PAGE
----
There are two key forces driving this risk.
First, women are significantly more likely than their male counterparts to develop a disability in the first place. The incidence of disability for females has risen at a disproportionate rate relative to males, according to data from the Social Security Administration. Arthritis, the leading cause of disability among adult Americans, is more than twice as likely to affect women as men.
Second, women aren’t prepared for the financial impact of that disability. Half of women surveyed said that if they were to become disabled, the impact on their household's finances would be at least "somewhat devastating." Women are almost twice as likely as men to think their cash reserves would last less than one month in the event of a disability (22 percent versus 12 percent).
Single women are especially financially vulnerable – more than one in four (28 percent) see the consequences of disability as "totally devastating." Married women are more likely (20 percent) than married men (11 percent) to say they are concerned that their spouse will become disabled and unable to work.
"The implications of this research are startling. Financial services professionals need to start educating their clients – especially their female clients – about the steps they can take to prepare for disability," said Mary Quist-Newins, director of The State Farm Center for Women and Financial Services at The American College. "These professionals have the unique opportunity to empower women to make sure they're fully prepared and aware of their options."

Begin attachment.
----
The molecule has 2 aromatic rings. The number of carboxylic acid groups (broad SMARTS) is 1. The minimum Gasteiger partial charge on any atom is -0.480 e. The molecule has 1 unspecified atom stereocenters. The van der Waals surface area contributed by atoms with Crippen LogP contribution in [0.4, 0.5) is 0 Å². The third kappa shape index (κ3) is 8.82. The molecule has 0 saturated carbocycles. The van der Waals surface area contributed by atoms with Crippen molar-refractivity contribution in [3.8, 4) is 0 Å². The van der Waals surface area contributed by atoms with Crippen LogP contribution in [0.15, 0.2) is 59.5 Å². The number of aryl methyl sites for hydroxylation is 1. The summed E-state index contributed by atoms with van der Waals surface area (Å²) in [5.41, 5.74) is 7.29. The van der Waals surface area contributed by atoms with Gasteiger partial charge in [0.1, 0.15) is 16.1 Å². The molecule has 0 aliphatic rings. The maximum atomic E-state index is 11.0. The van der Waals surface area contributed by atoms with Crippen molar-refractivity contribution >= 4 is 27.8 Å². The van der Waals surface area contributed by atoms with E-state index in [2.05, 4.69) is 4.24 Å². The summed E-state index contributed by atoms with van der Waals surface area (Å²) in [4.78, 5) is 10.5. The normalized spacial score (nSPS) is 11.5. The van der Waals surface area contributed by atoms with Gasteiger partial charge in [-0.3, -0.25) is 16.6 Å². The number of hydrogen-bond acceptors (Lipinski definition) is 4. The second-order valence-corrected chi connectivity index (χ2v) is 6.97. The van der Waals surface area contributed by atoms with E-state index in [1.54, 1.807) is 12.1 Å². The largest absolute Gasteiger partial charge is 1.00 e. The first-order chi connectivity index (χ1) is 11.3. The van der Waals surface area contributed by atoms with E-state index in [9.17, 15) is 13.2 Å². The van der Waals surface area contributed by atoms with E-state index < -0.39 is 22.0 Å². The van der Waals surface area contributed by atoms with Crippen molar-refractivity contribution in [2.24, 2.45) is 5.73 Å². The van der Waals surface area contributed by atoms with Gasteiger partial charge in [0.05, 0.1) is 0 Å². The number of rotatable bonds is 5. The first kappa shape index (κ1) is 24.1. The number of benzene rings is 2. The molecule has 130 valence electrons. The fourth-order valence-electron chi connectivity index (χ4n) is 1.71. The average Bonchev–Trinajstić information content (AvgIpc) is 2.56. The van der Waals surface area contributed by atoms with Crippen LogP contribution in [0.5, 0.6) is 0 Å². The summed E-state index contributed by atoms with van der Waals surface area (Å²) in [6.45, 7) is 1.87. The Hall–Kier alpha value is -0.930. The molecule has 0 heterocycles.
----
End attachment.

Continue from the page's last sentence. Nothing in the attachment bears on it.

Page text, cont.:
We believe it also represents an opportunity for benefits professionals, as employer-sponsored plans are the most common means of disability insurance. Women were less like than men (45 percent vs. 51 percent) to be covered by this crucial benefit. Offering disability insurance as a voluntary benefit to employees, and taking the time to educate workers about its value, can help improve your workers’ sense of wellbeing.
Among the other highlights from the study:
- While more than half of men have done some research into how much disability insurance they need, only about 4 in 10 women have researched the issue.
- 52 percent of men have discussed the possibility and implications of a disability with a financial advisor, compared with 37 percent of women.
- Women are less likely than men to feel confident about job security (28 percent vs. 39 percent), covering basic expenses (25 percent vs. 25 percent), and being able to afford medical care (17 percent vs. 25 percent), if they were to become disabled.
Download the full report at WomensCenter.TheAmericanCollege.edu/DisabilityStudy on The American College's State Farm Center for Women and Financial Services website.
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